At some point during the 1995 calendar year, what had been a truism in Chinese politics from 1978 on became inaccurate: Deng Xiaoping was no longer the most powerful political actor in China. He was thought to have been near death in the spring, and though he has recovered enough to walk a little bit, he can no longer make his thoughts understood to others.(1) In a sense, succession to Deng Xiaoping, China's preeminent leader from 1978 to 1995, is already underway.
But if Deng is no longer the most powerful political figure in China today, it is not clear who is. Jiang Zemin holds most of the top positions in China and is the designated successor. But no designated successor has ever consolidated power in the People's Republic of China, and few have survived politically once the preeminent leader finally passes from the scene. The octogenarian Yang Shangkun is seen as the kingmaker after Deng dies, but his relations with Jiang Zemin are less than clear. The head of the public security system, Qiao Shi, is also seen as a strong contender, if only because it is hard to see anyone else who is institutionally powerful enough to challenge Jiang. The fact that no outside observers can say conclusively who is the most important leader says something very significant about China's political system. A case could be made for several figures, but as yet none have stepped to the fore. It seems to many observers that the Chinese political system is on autopilot, and those who seek to become the preeminent leader are waiting for Deng's physical demise before seeking power.(2)
Many in the West believe it matters profoundly who succeeds Deng Xiaoping. Others believe that whoever follows as top leader will not be capable of mobilizing the kind of political clout that Deng has. Some people in both camps, and still others holding more diverse views on succession and Chinese politics, believe that Deng's death will be the start of a Chinese collapse, analogous the fall of the Soviet Union. Recent issues of Foreign Affairs and Foreign Policy, carrying essays with such titles as After Deng the Deluge" and "Why China Will Collapse," are only two recent examples of the range of material on China that has appeared since 1989 which suggests that the current system can not continue.(3) Yet, while many observers see the prospects for gross political instability in China growing or at least becoming the dominant trend, others point to the rise of China economically, expounding the hope that prosperity will likely lead to a peaceful democratic transition some time in the future. Still others see a rising China as a threat to international, Asian and U.S. security.(4)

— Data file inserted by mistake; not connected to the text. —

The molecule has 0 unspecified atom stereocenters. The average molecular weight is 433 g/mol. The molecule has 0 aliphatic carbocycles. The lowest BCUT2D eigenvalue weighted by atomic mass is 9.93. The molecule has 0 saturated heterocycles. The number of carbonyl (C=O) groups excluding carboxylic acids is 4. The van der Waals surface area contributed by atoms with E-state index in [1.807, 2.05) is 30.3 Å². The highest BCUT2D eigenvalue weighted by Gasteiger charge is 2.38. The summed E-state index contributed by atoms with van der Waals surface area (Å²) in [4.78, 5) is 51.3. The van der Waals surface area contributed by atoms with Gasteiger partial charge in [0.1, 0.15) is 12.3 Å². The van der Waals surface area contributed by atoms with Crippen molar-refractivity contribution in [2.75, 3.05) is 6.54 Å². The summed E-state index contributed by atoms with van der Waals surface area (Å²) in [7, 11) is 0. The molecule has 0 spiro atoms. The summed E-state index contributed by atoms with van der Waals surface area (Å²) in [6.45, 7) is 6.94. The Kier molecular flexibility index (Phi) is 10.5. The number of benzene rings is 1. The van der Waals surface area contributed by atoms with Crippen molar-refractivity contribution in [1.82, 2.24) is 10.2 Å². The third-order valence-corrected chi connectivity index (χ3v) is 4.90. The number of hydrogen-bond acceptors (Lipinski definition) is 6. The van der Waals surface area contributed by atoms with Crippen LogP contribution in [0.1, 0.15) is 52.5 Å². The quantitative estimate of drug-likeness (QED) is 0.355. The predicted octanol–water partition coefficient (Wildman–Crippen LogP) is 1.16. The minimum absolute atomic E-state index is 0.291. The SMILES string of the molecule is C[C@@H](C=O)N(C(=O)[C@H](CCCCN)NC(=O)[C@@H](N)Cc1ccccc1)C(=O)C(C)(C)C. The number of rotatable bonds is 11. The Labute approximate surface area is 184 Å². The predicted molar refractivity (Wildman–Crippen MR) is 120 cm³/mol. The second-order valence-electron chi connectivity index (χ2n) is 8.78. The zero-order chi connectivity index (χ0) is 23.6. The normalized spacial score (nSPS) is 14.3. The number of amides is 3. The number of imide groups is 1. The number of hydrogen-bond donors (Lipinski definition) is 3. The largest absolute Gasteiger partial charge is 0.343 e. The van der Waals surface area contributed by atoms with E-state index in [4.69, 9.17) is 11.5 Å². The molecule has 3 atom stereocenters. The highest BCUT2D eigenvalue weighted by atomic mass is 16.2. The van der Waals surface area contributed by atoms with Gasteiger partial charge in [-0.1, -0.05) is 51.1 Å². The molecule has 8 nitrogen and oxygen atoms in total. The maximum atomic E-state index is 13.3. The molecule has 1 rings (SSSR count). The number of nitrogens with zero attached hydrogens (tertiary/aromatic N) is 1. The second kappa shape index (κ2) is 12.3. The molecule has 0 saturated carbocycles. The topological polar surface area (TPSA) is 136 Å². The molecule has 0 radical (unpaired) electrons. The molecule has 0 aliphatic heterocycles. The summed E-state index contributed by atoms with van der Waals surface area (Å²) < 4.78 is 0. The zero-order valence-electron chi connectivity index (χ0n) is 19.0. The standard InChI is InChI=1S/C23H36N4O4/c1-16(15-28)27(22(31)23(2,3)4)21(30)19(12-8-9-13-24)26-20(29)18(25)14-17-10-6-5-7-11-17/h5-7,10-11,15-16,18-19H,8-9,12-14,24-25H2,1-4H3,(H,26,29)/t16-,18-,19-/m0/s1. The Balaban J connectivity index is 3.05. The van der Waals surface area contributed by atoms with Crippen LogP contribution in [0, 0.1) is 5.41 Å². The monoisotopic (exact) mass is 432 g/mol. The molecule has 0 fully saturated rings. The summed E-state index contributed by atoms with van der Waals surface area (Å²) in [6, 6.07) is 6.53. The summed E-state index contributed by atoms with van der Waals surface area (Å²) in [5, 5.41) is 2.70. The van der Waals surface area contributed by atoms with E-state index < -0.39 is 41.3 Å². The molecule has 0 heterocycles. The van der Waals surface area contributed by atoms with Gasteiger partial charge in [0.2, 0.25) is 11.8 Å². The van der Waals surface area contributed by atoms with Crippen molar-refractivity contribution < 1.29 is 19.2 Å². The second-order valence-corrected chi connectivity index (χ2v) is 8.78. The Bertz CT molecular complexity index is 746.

It is all but certain that communism in China will evolve and become an even less effective ideology than it already is. Given that most other communist states are now formerly communist, it is likely that communism will not survive in China either. But the inevitability of collapse, whether that collapse is of the communist political system or national disintegration, may have little or nothing to do with succession politics. This paper will argue that most observers misread China; they do not recognize some of the major changes that have taken place within that society since the onset of reform, if they see a dominant or powerful leader as an inevitable outcome of China's succession process. A dominant leader may be a necessary condition for Chinese stability and prosperity, but the emergence of such a figure is not inevitable and, indeed, not likely. The real questions this paper seeks to address are why and how succession matters and why in a number of cases it does not. To state an extreme, though I think accurate, view of what succession might mean in China compared to the United States, it is likely that if a Republican were elected president in 1996, and the Republican Party retained a majority in both houses of Congress, that president could do more to change the United States than any potential successor could to change China's direction. …